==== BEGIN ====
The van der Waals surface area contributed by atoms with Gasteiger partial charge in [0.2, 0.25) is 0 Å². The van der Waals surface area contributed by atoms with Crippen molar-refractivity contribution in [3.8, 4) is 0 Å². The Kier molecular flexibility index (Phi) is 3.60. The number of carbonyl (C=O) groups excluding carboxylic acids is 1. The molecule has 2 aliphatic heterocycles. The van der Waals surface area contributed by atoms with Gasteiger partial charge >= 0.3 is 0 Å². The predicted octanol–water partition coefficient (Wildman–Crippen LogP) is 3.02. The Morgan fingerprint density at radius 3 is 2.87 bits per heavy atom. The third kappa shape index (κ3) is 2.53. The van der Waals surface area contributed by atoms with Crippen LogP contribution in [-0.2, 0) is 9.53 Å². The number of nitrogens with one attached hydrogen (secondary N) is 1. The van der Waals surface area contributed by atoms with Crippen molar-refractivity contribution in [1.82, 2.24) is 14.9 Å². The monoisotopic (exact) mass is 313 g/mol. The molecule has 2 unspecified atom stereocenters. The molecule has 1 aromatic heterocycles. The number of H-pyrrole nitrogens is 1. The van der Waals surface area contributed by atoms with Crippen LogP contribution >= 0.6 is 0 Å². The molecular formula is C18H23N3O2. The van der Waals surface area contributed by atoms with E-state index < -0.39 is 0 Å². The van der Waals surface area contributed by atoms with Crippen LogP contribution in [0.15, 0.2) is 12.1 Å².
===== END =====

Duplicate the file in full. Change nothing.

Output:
The van der Waals surface area contributed by atoms with Gasteiger partial charge in [0.2, 0.25) is 0 Å². The van der Waals surface area contributed by atoms with Crippen molar-refractivity contribution in [3.8, 4) is 0 Å². The Kier molecular flexibility index (Phi) is 3.60. The number of carbonyl (C=O) groups excluding carboxylic acids is 1. The molecule has 2 aliphatic heterocycles. The van der Waals surface area contributed by atoms with Gasteiger partial charge >= 0.3 is 0 Å². The predicted octanol–water partition coefficient (Wildman–Crippen LogP) is 3.02. The Morgan fingerprint density at radius 3 is 2.87 bits per heavy atom. The third kappa shape index (κ3) is 2.53. The van der Waals surface area contributed by atoms with Crippen LogP contribution in [-0.2, 0) is 9.53 Å². The number of nitrogens with one attached hydrogen (secondary N) is 1. The van der Waals surface area contributed by atoms with Crippen molar-refractivity contribution in [1.82, 2.24) is 14.9 Å². The monoisotopic (exact) mass is 313 g/mol. The molecule has 2 unspecified atom stereocenters. The molecule has 1 aromatic heterocycles. The number of H-pyrrole nitrogens is 1. The van der Waals surface area contributed by atoms with Crippen LogP contribution >= 0.6 is 0 Å². The molecular formula is C18H23N3O2. The van der Waals surface area contributed by atoms with E-state index < -0.39 is 0 Å². The van der Waals surface area contributed by atoms with Crippen LogP contribution in [0.15, 0.2) is 12.1 Å².